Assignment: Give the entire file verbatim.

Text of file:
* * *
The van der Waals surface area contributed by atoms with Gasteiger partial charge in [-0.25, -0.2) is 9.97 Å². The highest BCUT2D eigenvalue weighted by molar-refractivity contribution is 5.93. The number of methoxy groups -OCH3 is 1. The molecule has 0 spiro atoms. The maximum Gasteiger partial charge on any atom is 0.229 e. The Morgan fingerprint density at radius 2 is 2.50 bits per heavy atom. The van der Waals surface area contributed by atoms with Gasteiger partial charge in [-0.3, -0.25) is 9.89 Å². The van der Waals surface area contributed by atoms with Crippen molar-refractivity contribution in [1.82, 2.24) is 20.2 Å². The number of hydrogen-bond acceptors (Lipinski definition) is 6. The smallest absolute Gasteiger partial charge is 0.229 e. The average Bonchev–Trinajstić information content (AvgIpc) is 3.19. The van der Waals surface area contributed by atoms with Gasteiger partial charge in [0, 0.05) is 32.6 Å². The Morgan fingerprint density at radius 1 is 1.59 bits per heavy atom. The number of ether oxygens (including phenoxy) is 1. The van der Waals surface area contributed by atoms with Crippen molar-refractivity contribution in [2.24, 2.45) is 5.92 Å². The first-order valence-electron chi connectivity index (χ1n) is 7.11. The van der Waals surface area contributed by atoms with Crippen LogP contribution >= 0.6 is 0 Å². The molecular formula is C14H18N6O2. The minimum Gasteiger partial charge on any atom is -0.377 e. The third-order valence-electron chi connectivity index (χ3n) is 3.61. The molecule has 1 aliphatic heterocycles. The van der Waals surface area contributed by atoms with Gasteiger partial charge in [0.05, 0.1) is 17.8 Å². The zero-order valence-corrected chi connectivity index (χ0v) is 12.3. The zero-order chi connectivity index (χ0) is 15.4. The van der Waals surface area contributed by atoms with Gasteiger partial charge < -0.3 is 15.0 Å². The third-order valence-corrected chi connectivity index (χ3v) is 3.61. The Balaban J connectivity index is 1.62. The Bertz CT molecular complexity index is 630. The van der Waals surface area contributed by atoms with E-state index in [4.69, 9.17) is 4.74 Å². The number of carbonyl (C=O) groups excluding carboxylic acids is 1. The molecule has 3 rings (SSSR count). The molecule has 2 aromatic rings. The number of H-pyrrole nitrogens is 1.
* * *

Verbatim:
The van der Waals surface area contributed by atoms with Gasteiger partial charge in [-0.25, -0.2) is 9.97 Å². The highest BCUT2D eigenvalue weighted by molar-refractivity contribution is 5.93. The number of methoxy groups -OCH3 is 1. The molecule has 0 spiro atoms. The maximum Gasteiger partial charge on any atom is 0.229 e. The Morgan fingerprint density at radius 2 is 2.50 bits per heavy atom. The van der Waals surface area contributed by atoms with Gasteiger partial charge in [-0.3, -0.25) is 9.89 Å². The van der Waals surface area contributed by atoms with Crippen molar-refractivity contribution in [1.82, 2.24) is 20.2 Å². The number of hydrogen-bond acceptors (Lipinski definition) is 6. The smallest absolute Gasteiger partial charge is 0.229 e. The average Bonchev–Trinajstić information content (AvgIpc) is 3.19. The van der Waals surface area contributed by atoms with Gasteiger partial charge in [0, 0.05) is 32.6 Å². The Morgan fingerprint density at radius 1 is 1.59 bits per heavy atom. The number of ether oxygens (including phenoxy) is 1. The van der Waals surface area contributed by atoms with Crippen molar-refractivity contribution in [2.24, 2.45) is 5.92 Å². The first-order valence-electron chi connectivity index (χ1n) is 7.11. The van der Waals surface area contributed by atoms with Crippen LogP contribution >= 0.6 is 0 Å². The molecular formula is C14H18N6O2. The minimum Gasteiger partial charge on any atom is -0.377 e. The third-order valence-electron chi connectivity index (χ3n) is 3.61. The molecule has 1 aliphatic heterocycles. The van der Waals surface area contributed by atoms with Gasteiger partial charge in [0.05, 0.1) is 17.8 Å². The zero-order valence-corrected chi connectivity index (χ0v) is 12.3. The zero-order chi connectivity index (χ0) is 15.4. The van der Waals surface area contributed by atoms with Gasteiger partial charge < -0.3 is 15.0 Å². The third-order valence-corrected chi connectivity index (χ3v) is 3.61. The Balaban J connectivity index is 1.62. The Bertz CT molecular complexity index is 630. The van der Waals surface area contributed by atoms with E-state index in [4.69, 9.17) is 4.74 Å². The number of carbonyl (C=O) groups excluding carboxylic acids is 1. The molecule has 3 rings (SSSR count). The molecule has 2 aromatic rings. The number of H-pyrrole nitrogens is 1.